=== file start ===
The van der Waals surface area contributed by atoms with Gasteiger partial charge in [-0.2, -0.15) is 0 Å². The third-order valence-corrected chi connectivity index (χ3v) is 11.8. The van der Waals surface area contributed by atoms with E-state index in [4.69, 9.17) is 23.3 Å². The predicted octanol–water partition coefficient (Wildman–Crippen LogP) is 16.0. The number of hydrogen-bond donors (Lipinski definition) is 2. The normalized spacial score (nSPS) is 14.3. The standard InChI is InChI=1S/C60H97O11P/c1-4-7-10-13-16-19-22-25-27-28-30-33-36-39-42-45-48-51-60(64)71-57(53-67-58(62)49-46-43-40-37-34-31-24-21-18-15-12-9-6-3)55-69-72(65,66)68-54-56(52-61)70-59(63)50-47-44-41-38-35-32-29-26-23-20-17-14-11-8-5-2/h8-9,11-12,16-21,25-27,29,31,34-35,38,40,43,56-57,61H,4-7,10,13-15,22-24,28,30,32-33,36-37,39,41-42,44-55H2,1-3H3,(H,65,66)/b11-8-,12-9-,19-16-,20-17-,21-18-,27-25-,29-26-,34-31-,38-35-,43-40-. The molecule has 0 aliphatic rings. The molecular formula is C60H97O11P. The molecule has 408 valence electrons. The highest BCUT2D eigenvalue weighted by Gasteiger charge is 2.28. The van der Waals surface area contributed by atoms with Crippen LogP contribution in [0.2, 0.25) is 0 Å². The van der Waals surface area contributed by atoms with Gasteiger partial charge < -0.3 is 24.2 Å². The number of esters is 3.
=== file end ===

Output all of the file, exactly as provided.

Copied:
The van der Waals surface area contributed by atoms with Gasteiger partial charge in [-0.2, -0.15) is 0 Å². The third-order valence-corrected chi connectivity index (χ3v) is 11.8. The van der Waals surface area contributed by atoms with E-state index in [4.69, 9.17) is 23.3 Å². The predicted octanol–water partition coefficient (Wildman–Crippen LogP) is 16.0. The number of hydrogen-bond donors (Lipinski definition) is 2. The normalized spacial score (nSPS) is 14.3. The standard InChI is InChI=1S/C60H97O11P/c1-4-7-10-13-16-19-22-25-27-28-30-33-36-39-42-45-48-51-60(64)71-57(53-67-58(62)49-46-43-40-37-34-31-24-21-18-15-12-9-6-3)55-69-72(65,66)68-54-56(52-61)70-59(63)50-47-44-41-38-35-32-29-26-23-20-17-14-11-8-5-2/h8-9,11-12,16-21,25-27,29,31,34-35,38,40,43,56-57,61H,4-7,10,13-15,22-24,28,30,32-33,36-37,39,41-42,44-55H2,1-3H3,(H,65,66)/b11-8-,12-9-,19-16-,20-17-,21-18-,27-25-,29-26-,34-31-,38-35-,43-40-. The molecule has 0 aliphatic rings. The molecular formula is C60H97O11P. The molecule has 408 valence electrons. The highest BCUT2D eigenvalue weighted by Gasteiger charge is 2.28. The van der Waals surface area contributed by atoms with Crippen LogP contribution in [0.2, 0.25) is 0 Å². The van der Waals surface area contributed by atoms with Gasteiger partial charge < -0.3 is 24.2 Å². The number of esters is 3.